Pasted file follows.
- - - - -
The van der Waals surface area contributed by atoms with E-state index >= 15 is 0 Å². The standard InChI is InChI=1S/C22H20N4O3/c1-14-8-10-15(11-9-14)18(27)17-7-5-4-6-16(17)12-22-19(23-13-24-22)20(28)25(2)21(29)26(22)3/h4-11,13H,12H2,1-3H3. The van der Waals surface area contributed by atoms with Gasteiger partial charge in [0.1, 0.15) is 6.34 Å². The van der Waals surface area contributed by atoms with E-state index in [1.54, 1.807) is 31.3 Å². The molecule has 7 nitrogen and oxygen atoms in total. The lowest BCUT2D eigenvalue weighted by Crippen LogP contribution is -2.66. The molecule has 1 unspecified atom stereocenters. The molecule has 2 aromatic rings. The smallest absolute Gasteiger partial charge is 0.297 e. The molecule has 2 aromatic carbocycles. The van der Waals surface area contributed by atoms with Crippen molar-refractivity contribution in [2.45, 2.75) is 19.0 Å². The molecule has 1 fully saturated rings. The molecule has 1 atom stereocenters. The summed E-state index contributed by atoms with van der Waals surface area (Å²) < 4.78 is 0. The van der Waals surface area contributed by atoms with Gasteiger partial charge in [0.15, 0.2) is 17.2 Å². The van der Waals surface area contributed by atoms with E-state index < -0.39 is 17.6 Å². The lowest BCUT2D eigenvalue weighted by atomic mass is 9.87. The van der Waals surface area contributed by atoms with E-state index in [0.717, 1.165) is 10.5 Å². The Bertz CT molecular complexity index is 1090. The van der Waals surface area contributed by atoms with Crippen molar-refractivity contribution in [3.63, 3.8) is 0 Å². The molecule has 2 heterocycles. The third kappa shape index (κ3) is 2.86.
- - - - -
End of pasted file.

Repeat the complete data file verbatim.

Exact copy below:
The van der Waals surface area contributed by atoms with E-state index >= 15 is 0 Å². The standard InChI is InChI=1S/C22H20N4O3/c1-14-8-10-15(11-9-14)18(27)17-7-5-4-6-16(17)12-22-19(23-13-24-22)20(28)25(2)21(29)26(22)3/h4-11,13H,12H2,1-3H3. The van der Waals surface area contributed by atoms with Gasteiger partial charge in [0.1, 0.15) is 6.34 Å². The van der Waals surface area contributed by atoms with E-state index in [1.54, 1.807) is 31.3 Å². The molecule has 7 nitrogen and oxygen atoms in total. The lowest BCUT2D eigenvalue weighted by Crippen LogP contribution is -2.66. The molecule has 1 unspecified atom stereocenters. The molecule has 2 aromatic rings. The smallest absolute Gasteiger partial charge is 0.297 e. The molecule has 2 aromatic carbocycles. The van der Waals surface area contributed by atoms with Crippen molar-refractivity contribution in [2.45, 2.75) is 19.0 Å². The molecule has 1 fully saturated rings. The molecule has 1 atom stereocenters. The summed E-state index contributed by atoms with van der Waals surface area (Å²) < 4.78 is 0. The van der Waals surface area contributed by atoms with Gasteiger partial charge in [0.15, 0.2) is 17.2 Å². The van der Waals surface area contributed by atoms with E-state index < -0.39 is 17.6 Å². The lowest BCUT2D eigenvalue weighted by atomic mass is 9.87. The van der Waals surface area contributed by atoms with E-state index in [0.717, 1.165) is 10.5 Å². The Bertz CT molecular complexity index is 1090. The van der Waals surface area contributed by atoms with Crippen molar-refractivity contribution in [3.63, 3.8) is 0 Å². The molecule has 2 heterocycles. The third kappa shape index (κ3) is 2.86.